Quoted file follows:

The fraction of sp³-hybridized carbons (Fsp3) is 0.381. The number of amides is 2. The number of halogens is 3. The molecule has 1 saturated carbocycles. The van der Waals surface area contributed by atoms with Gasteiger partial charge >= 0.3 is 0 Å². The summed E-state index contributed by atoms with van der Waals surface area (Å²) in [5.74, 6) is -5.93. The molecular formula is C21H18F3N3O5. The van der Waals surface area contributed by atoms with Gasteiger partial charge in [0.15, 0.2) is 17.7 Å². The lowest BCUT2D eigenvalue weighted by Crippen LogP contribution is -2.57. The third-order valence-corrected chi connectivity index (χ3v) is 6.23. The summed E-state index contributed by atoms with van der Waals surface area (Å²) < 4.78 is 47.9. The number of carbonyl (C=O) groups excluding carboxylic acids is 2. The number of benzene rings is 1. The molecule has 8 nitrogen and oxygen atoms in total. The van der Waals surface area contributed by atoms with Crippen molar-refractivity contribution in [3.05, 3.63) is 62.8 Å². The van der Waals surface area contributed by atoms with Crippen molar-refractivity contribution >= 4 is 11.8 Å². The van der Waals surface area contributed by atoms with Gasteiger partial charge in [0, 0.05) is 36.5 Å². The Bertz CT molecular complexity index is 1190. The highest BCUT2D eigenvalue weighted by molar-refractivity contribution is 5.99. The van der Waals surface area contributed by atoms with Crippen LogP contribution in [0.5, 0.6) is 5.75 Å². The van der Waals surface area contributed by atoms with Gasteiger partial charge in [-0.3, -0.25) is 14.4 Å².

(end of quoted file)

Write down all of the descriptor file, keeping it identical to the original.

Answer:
The fraction of sp³-hybridized carbons (Fsp3) is 0.381. The number of amides is 2. The number of halogens is 3. The molecule has 1 saturated carbocycles. The van der Waals surface area contributed by atoms with Gasteiger partial charge >= 0.3 is 0 Å². The summed E-state index contributed by atoms with van der Waals surface area (Å²) in [5.74, 6) is -5.93. The molecular formula is C21H18F3N3O5. The van der Waals surface area contributed by atoms with Gasteiger partial charge in [0.15, 0.2) is 17.7 Å². The lowest BCUT2D eigenvalue weighted by Crippen LogP contribution is -2.57. The third-order valence-corrected chi connectivity index (χ3v) is 6.23. The summed E-state index contributed by atoms with van der Waals surface area (Å²) < 4.78 is 47.9. The number of carbonyl (C=O) groups excluding carboxylic acids is 2. The number of benzene rings is 1. The molecule has 8 nitrogen and oxygen atoms in total. The van der Waals surface area contributed by atoms with Crippen molar-refractivity contribution in [3.05, 3.63) is 62.8 Å². The van der Waals surface area contributed by atoms with Crippen molar-refractivity contribution >= 4 is 11.8 Å². The van der Waals surface area contributed by atoms with Gasteiger partial charge in [0, 0.05) is 36.5 Å². The Bertz CT molecular complexity index is 1190. The highest BCUT2D eigenvalue weighted by molar-refractivity contribution is 5.99. The van der Waals surface area contributed by atoms with Crippen LogP contribution in [0.5, 0.6) is 5.75 Å². The van der Waals surface area contributed by atoms with Gasteiger partial charge in [-0.3, -0.25) is 14.4 Å².